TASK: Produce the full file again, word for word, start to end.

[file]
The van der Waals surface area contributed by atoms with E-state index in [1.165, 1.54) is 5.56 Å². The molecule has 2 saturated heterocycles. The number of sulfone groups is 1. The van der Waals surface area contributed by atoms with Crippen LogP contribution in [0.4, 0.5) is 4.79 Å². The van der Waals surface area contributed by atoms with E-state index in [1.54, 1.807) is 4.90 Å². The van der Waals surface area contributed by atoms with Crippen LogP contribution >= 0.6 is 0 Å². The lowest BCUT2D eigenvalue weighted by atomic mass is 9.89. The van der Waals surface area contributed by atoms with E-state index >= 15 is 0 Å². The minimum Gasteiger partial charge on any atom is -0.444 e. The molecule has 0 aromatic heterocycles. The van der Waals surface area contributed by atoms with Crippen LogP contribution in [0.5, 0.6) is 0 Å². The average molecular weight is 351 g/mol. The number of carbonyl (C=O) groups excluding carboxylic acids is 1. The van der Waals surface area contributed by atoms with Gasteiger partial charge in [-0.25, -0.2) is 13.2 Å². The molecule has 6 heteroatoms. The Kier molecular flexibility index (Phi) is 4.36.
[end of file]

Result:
The van der Waals surface area contributed by atoms with E-state index in [1.165, 1.54) is 5.56 Å². The molecule has 2 saturated heterocycles. The number of sulfone groups is 1. The van der Waals surface area contributed by atoms with Crippen LogP contribution in [0.4, 0.5) is 4.79 Å². The van der Waals surface area contributed by atoms with E-state index in [1.54, 1.807) is 4.90 Å². The van der Waals surface area contributed by atoms with Crippen LogP contribution >= 0.6 is 0 Å². The lowest BCUT2D eigenvalue weighted by atomic mass is 9.89. The van der Waals surface area contributed by atoms with E-state index >= 15 is 0 Å². The minimum Gasteiger partial charge on any atom is -0.444 e. The molecule has 0 aromatic heterocycles. The van der Waals surface area contributed by atoms with Crippen LogP contribution in [0.5, 0.6) is 0 Å². The average molecular weight is 351 g/mol. The number of carbonyl (C=O) groups excluding carboxylic acids is 1. The van der Waals surface area contributed by atoms with Gasteiger partial charge in [-0.25, -0.2) is 13.2 Å². The molecule has 6 heteroatoms. The Kier molecular flexibility index (Phi) is 4.36.